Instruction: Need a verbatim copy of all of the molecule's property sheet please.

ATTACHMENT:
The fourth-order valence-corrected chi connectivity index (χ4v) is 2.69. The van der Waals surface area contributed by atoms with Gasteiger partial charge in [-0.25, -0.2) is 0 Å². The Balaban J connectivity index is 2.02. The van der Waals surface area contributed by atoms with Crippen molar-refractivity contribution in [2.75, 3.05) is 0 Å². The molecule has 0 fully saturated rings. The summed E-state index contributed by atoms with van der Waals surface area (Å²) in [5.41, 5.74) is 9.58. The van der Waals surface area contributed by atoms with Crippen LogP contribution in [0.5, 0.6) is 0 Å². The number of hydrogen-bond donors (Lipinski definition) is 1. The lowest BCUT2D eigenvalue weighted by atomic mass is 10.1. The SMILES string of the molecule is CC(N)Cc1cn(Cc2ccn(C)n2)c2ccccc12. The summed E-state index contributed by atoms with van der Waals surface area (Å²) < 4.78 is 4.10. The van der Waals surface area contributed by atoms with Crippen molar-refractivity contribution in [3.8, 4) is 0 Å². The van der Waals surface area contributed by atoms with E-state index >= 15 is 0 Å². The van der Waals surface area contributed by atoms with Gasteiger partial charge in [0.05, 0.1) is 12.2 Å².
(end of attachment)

The fourth-order valence-corrected chi connectivity index (χ4v) is 2.69. The van der Waals surface area contributed by atoms with Gasteiger partial charge in [-0.25, -0.2) is 0 Å². The Balaban J connectivity index is 2.02. The van der Waals surface area contributed by atoms with Crippen molar-refractivity contribution in [2.75, 3.05) is 0 Å². The molecule has 0 fully saturated rings. The summed E-state index contributed by atoms with van der Waals surface area (Å²) in [5.41, 5.74) is 9.58. The van der Waals surface area contributed by atoms with Crippen LogP contribution in [0.5, 0.6) is 0 Å². The number of hydrogen-bond donors (Lipinski definition) is 1. The lowest BCUT2D eigenvalue weighted by atomic mass is 10.1. The SMILES string of the molecule is CC(N)Cc1cn(Cc2ccn(C)n2)c2ccccc12. The summed E-state index contributed by atoms with van der Waals surface area (Å²) < 4.78 is 4.10. The van der Waals surface area contributed by atoms with Crippen molar-refractivity contribution in [3.8, 4) is 0 Å². The van der Waals surface area contributed by atoms with E-state index >= 15 is 0 Å². The van der Waals surface area contributed by atoms with Gasteiger partial charge in [0.05, 0.1) is 12.2 Å².